Next, I’ll unpack the flower seeds and decide if I have enough (there will never be enough). Truth is, I just can’t justify buying more flower seeds this year!

What do you plan on growing this year? Will you choose to go with organic seed?

Getting Ready

Because I live in Michigan, I never thought I’d say that January was a favorite month of the year! But January 2022 has been wonderful. It’s been really cold outside; but warm and cozy inside. I’m grateful for that.

I’ve had time and energy to dream and plan and get ready for adventure!

Dreaming

For those of you who plant gardens, you know that seed catalogs start jamming the mailbox in January! I’ve spent several hours turning those bright colorful pages and trying to tamper down my urge to buy everything!

I did have a budget for roses — and it was great fun putting that order in. We will be adding 18 rose bushes to the five that we worked with last year. I just can’t wait!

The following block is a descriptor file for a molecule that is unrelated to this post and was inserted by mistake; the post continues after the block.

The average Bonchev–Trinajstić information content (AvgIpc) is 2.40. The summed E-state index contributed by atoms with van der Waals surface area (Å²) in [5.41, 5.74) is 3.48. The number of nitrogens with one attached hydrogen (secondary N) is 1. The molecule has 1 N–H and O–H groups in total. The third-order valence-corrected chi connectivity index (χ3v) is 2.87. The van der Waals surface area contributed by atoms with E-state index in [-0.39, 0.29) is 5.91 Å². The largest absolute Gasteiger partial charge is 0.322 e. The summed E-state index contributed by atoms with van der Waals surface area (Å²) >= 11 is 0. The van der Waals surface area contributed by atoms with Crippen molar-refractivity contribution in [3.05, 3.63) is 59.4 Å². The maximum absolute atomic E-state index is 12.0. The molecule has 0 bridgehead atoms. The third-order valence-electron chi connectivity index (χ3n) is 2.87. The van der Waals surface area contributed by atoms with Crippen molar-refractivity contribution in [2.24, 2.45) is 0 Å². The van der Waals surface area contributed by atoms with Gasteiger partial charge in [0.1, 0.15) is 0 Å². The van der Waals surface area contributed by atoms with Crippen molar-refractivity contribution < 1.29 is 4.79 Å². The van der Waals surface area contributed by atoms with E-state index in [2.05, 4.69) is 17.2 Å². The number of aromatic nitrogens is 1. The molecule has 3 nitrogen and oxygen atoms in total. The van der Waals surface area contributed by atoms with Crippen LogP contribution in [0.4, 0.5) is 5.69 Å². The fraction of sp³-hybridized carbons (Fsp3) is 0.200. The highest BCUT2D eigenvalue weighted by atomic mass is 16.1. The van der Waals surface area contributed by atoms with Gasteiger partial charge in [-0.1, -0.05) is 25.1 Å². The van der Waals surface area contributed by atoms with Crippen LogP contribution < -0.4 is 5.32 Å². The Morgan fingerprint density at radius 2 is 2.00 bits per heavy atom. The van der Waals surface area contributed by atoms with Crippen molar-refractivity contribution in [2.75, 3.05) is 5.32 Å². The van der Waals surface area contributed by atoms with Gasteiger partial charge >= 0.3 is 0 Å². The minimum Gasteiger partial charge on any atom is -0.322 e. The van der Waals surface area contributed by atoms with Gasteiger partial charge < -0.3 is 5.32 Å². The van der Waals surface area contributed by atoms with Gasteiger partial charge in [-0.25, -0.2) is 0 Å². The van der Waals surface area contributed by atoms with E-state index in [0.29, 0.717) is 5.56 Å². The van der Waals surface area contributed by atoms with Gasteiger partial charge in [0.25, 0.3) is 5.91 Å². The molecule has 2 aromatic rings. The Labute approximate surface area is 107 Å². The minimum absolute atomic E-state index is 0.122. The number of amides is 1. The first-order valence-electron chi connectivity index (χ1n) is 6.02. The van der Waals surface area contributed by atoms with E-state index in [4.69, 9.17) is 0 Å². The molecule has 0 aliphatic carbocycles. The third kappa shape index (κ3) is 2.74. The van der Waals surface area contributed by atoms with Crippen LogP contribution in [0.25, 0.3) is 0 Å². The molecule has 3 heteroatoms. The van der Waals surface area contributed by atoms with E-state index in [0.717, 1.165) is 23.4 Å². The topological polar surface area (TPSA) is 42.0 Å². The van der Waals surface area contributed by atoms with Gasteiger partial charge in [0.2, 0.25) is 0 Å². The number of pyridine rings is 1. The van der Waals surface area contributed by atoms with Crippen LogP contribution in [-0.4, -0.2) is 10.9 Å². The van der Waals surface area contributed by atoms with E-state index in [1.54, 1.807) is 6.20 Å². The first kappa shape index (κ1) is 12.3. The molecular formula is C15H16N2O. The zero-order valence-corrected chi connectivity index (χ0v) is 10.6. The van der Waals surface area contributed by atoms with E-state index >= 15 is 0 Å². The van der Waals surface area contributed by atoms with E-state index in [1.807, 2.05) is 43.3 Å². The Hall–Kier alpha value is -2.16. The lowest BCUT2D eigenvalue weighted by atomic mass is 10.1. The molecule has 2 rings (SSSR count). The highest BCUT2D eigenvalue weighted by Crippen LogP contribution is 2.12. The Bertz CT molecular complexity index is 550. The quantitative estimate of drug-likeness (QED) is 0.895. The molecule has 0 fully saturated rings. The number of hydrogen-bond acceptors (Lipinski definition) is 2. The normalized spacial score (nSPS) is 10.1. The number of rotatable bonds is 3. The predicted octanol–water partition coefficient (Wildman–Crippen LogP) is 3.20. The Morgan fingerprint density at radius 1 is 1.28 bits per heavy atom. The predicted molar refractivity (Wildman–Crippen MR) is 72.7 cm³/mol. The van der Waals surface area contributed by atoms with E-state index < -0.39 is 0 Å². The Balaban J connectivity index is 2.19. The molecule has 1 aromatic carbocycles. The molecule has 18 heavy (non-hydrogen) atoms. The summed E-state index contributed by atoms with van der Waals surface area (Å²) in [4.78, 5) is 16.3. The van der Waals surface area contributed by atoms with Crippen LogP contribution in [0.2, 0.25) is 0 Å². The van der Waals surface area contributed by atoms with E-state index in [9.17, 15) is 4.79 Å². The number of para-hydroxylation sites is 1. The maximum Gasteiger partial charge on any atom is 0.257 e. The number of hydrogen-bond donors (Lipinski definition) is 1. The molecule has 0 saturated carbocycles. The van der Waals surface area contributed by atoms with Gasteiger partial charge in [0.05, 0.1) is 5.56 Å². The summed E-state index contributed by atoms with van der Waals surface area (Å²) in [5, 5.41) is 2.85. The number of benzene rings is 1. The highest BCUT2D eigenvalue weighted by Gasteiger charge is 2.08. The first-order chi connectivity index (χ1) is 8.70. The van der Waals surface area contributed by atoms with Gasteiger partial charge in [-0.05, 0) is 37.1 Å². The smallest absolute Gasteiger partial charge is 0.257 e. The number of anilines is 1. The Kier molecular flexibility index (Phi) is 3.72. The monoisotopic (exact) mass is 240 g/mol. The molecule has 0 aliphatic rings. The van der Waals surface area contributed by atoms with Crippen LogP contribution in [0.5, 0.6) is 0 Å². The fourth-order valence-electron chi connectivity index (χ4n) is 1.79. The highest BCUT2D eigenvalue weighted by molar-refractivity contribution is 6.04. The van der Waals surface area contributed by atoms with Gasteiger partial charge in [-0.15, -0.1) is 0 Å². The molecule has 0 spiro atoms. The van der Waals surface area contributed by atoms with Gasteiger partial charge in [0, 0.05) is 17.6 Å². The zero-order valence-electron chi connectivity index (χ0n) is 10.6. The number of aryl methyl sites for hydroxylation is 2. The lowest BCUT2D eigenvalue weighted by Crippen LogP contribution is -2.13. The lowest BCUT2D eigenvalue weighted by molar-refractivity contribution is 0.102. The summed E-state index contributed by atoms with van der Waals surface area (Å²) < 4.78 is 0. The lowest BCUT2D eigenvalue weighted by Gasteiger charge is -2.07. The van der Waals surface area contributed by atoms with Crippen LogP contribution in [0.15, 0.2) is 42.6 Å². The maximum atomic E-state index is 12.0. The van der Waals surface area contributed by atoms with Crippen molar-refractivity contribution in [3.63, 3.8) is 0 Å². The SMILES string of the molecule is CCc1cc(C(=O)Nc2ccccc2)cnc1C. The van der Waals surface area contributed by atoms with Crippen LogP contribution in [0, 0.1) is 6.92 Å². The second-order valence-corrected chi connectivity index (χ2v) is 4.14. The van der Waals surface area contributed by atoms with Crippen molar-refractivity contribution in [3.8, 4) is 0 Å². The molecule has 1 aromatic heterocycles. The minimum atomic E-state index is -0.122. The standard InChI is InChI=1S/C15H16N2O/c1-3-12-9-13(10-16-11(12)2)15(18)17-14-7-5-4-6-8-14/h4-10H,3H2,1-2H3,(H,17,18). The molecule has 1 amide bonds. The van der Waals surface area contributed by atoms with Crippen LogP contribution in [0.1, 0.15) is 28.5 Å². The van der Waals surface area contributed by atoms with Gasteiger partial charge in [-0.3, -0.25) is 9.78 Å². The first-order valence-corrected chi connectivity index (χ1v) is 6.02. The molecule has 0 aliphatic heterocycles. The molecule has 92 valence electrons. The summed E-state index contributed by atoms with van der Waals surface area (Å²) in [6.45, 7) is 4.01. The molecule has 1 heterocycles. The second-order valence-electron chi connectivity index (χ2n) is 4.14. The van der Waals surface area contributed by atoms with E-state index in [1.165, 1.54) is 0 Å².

I also had a budget for Dairy Doo; that’s the best compost available to purchase that I know of in my little spot in the world. We’re getting started with our own composting venture (now that we have a tractor), but this spring and summer our soil is going to be loaded with all the right nutrients for strong root-building and vigorous blooming.

Planning

After all the catalog-browsing and web-searching, it was time to sit down and plan my growing beds. This is the hard part for me. I need big paper, pencils with erasers, books, the internet, my Google Drive, my memory, a list of my purchases, oh-my-goodness! And I didn’t mention a calculator yet….the math helps….how many snapdragons will fit in the 6’x100′ bed?